This topical book critically examines the regulatory framework for generic Top-Level Domains (gTLDs) on the Internet. The regulation drawn up by the Internet Corporation for Assigned Names and Numbers (ICANN) applies at a global level, complementing national and international law. These rules form part of a growing body of transnational private regulation.
Generic Top-Level Domains offers a clear and engaging analysis of how ICANN has tackled a diverse set of regulatory issues related to the introduction of new gTLDs, such as property rights, competition and consumer protection. Studying recent case law, the book argues for a stronger focus on procedural fairness for future introductions of new gTLDs. It also highlights how ICANN’s contractual framework regulates the registration and use of domain names and argues that ICANN’s regulatory authority ought to be clarified in order to avoid regulatory overreach.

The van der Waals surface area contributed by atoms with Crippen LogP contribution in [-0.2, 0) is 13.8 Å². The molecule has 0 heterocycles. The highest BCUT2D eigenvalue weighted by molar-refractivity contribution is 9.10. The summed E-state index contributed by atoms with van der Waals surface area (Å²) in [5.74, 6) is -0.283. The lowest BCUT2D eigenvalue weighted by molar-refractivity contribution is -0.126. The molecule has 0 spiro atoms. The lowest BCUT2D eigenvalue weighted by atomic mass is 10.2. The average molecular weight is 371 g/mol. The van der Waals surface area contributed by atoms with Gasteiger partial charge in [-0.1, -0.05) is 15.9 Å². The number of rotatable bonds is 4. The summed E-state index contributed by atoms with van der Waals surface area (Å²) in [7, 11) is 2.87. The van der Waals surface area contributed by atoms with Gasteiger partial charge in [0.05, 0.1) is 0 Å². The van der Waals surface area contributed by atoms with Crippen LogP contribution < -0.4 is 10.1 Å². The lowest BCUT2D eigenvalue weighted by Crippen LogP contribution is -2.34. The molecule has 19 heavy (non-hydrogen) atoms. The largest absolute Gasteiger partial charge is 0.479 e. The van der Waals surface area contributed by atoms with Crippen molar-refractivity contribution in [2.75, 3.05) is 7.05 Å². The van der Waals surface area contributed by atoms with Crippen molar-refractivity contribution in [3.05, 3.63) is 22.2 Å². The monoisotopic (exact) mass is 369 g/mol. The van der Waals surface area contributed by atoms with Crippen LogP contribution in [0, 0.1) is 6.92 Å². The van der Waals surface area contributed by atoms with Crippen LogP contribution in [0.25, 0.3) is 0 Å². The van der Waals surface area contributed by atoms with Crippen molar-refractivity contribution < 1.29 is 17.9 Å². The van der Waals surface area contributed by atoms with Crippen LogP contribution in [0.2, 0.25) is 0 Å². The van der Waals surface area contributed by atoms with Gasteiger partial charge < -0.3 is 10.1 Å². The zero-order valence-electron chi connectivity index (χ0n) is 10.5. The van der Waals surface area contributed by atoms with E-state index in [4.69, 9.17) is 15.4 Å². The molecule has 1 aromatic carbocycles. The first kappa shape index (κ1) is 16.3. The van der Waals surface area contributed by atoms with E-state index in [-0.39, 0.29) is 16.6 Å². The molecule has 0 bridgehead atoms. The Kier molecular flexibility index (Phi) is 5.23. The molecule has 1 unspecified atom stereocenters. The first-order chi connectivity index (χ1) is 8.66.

Uniquely comprehensive, this book will appeal to students and scholars with an interest in Internet governance, domain name law and transnational private regulation. Practitioners working in the domain name industry will also find this a valuable resource.